Inveterate smoker Manisha Singh (not her real name) had been struggling for years to kick the habit. So when her friend introduced her to electronic cigarettes (e-cigarettes), Manisha sensed there could be a way out yet.
E-cigarettes are not made of tobacco. They are smoke-free electronic (battery-powered) devices that vaporise nicotine, unlike conventional cigarettes that turn nicotine in tobacco and hundreds of other harmful substances into smoke for inhalation.
E-cigarettes are available in different flavours like strawberry, coffee, vanila and menthol. And their tagline – ‘Stop smoking and start vaporising’ – seems to have struck a chord in many smokers. So much so that e-cigarettes are now retailed by thousands of neighbourhood paan-and-cigarette shops and websites.
Mucchad Paanwala, one such well-known shop in south Mumbai, has been selling about 2-4 packs of e-cigarettes a day (or 60-120 packs a month). Similarly, Jagdish Chauhan of Yamus Paan Shop in north-west Mumbai has been selling 50-75 packs of e-cigarettes every month.
He says local brands like BQD and Fly Smoker are the first ones to fly off his shelves as they are available in the price range of `300-400, much lower than recognised brands like Green Smoke, WhitECloud that retail around `2,000 a pack.
According to Euromonitor, the global e-cigarettes market was estimated at $2 billion in 2011, about the size of the global small cigars market. The popularity of the new product in India though has grown in just over a year – no one quite knew e-cigarettes in 2011.
There are reasons other than price that have made e-cigarettes popular. Dr Pratit Samdani, associate professor of medicine at Jaslok Bhatia and Saifi Hospital, says, “We’ve been recommending nicotine chewing gums and e-cigarettes to our patients who have not been able to give up smoking. They are safer alternatives as they help in cutting down the nicotine intake.”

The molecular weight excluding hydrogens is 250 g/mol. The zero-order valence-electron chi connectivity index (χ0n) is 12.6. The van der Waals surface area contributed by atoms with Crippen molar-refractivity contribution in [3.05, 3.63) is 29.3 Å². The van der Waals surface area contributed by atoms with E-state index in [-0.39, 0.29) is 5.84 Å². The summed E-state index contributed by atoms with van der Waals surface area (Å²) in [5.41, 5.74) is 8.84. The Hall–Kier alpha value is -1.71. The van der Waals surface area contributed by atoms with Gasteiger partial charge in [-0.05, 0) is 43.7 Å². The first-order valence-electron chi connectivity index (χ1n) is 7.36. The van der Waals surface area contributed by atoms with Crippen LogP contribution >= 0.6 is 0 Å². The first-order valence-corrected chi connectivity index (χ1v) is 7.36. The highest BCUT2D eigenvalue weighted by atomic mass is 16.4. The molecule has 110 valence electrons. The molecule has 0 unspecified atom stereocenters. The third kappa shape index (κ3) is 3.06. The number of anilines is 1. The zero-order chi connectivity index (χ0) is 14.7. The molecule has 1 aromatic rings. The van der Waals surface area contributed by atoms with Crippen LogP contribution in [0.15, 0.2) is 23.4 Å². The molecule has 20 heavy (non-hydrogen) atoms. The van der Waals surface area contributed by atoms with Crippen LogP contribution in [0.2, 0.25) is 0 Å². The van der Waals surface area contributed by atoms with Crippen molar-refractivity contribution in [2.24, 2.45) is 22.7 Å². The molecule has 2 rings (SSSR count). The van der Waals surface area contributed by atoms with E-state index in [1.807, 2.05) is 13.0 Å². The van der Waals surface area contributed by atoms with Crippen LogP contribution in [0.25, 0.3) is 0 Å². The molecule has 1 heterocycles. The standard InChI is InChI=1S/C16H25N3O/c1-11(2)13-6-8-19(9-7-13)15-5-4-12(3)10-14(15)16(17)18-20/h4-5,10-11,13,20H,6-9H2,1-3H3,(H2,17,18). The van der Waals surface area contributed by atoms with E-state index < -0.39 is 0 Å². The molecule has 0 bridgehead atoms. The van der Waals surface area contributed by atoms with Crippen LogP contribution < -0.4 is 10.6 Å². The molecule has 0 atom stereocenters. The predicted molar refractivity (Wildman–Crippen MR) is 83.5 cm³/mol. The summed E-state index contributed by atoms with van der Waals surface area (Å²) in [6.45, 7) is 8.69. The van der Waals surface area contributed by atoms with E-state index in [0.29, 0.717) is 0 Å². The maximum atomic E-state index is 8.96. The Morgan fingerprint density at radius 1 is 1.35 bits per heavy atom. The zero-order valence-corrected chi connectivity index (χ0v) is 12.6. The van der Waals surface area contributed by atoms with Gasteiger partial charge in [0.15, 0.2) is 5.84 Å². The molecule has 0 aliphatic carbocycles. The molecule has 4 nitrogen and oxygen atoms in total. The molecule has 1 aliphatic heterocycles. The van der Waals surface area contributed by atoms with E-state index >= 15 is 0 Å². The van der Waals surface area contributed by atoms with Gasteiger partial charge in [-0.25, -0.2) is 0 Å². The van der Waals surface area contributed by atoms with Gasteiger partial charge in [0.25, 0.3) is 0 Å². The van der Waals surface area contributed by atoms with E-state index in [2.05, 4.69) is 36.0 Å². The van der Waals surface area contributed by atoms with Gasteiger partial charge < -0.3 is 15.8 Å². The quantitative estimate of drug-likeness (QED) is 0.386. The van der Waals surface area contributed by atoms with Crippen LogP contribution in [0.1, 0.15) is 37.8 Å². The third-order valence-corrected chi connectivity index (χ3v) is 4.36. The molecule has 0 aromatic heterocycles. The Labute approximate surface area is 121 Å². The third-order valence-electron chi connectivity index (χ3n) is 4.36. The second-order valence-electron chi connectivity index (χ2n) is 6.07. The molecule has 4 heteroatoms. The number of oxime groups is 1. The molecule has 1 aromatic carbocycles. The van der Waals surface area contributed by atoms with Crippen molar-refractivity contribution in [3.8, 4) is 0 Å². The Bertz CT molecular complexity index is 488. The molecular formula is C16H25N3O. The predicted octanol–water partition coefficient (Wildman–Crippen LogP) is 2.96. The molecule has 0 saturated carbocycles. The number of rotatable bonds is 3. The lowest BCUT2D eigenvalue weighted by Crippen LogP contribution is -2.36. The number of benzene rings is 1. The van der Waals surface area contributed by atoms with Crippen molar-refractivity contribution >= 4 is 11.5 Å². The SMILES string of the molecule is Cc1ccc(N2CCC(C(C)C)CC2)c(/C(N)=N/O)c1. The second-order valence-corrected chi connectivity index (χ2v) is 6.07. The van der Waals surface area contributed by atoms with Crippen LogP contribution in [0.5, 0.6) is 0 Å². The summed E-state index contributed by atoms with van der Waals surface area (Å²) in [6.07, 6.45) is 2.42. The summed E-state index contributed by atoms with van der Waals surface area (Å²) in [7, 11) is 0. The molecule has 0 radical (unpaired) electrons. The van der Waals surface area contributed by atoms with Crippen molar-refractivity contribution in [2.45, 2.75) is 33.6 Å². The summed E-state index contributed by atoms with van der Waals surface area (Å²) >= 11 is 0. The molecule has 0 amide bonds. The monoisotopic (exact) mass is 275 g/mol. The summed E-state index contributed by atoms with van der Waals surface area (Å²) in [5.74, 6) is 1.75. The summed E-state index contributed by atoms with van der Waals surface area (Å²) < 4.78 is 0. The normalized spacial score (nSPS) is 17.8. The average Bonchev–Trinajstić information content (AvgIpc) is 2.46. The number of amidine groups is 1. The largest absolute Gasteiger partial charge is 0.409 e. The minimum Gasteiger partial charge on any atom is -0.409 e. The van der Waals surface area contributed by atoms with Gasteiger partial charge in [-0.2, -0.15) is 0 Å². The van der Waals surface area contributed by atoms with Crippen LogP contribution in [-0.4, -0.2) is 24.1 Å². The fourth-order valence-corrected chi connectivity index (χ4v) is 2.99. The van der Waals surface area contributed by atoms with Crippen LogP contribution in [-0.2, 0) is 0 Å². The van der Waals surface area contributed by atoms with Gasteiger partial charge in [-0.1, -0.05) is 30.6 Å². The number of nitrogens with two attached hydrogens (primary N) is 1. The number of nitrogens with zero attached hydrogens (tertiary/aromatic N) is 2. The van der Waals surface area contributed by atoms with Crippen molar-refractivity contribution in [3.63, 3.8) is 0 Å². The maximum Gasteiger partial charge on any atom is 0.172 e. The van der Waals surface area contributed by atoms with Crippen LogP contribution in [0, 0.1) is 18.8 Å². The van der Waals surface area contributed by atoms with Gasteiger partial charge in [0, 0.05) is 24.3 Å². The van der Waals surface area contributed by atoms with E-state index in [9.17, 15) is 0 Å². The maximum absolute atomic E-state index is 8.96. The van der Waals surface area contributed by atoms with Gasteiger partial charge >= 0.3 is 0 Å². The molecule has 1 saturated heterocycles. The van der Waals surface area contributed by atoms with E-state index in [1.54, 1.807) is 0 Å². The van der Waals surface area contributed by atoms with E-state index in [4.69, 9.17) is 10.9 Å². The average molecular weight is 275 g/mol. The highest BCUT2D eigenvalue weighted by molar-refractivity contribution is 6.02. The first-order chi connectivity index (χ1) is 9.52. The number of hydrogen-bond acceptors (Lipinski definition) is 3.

Relative adjectives like ‘safer’ are not readily accepted by everyone. “E-cigarettes still have nicotine content in them. The instant you know it’s less harmful, you end up smoking it more,” says a Mumbai-based doctor.
Research worldwide has made effectiveness of e-cigarettes a talking point, but there seems near consensus that the product is not as harmful as a regular cigarette.
Referring to a research report, Dr Alpa Dalal, consultant pulmonologist at Dr L H Hiranandani Hospital, says, “Nothing is 100% safe. Further testing is needed to know effects of long-term use.
E-cigarettes are said to contain ingredients that are safe for human consumption. Research shows they don’t contain most of the toxins or levels of carcinogens that are found in tobacco cigarettes. We’re reasonably certain they are considerably safer than tobacco cigarette smoking.”
Bangalore-based Dr Ajai Kumar, chairman of HCG Hospital, says, “We’ve been using e-cigarettes in the process of de-addiction. So far, no harmful effects have been noted. We believe that the product is safe to use.”
Other doctors sound a note of caution though. E-cigarettes as a de-addiction strategy are fine, but users need to be careful that they don’t get addicted to the new product as well, they say.
In the US, which accounts for 25% of global sales of e-cigarettes, several tobacco players are launching their own brands of e-cigarettes. It may not be long before Indian tobacco firms follow suit, some people say.
That may well be an overly optimistic wish. For, users such as Manisha are ditching e-cigarettes already. She quit them after just three weeks. “To be sure, the alternative cigarette helped me to cut down on my regular cigarette consumption. But then, I had to deal with lots of side-effects like skin rashes and loss of appetite.”
But such symptoms manifest even when regular smokers quit cigarettes, say experts. Dr Samdani says, “There are some initial side-effects but nothing alarming has been noted.”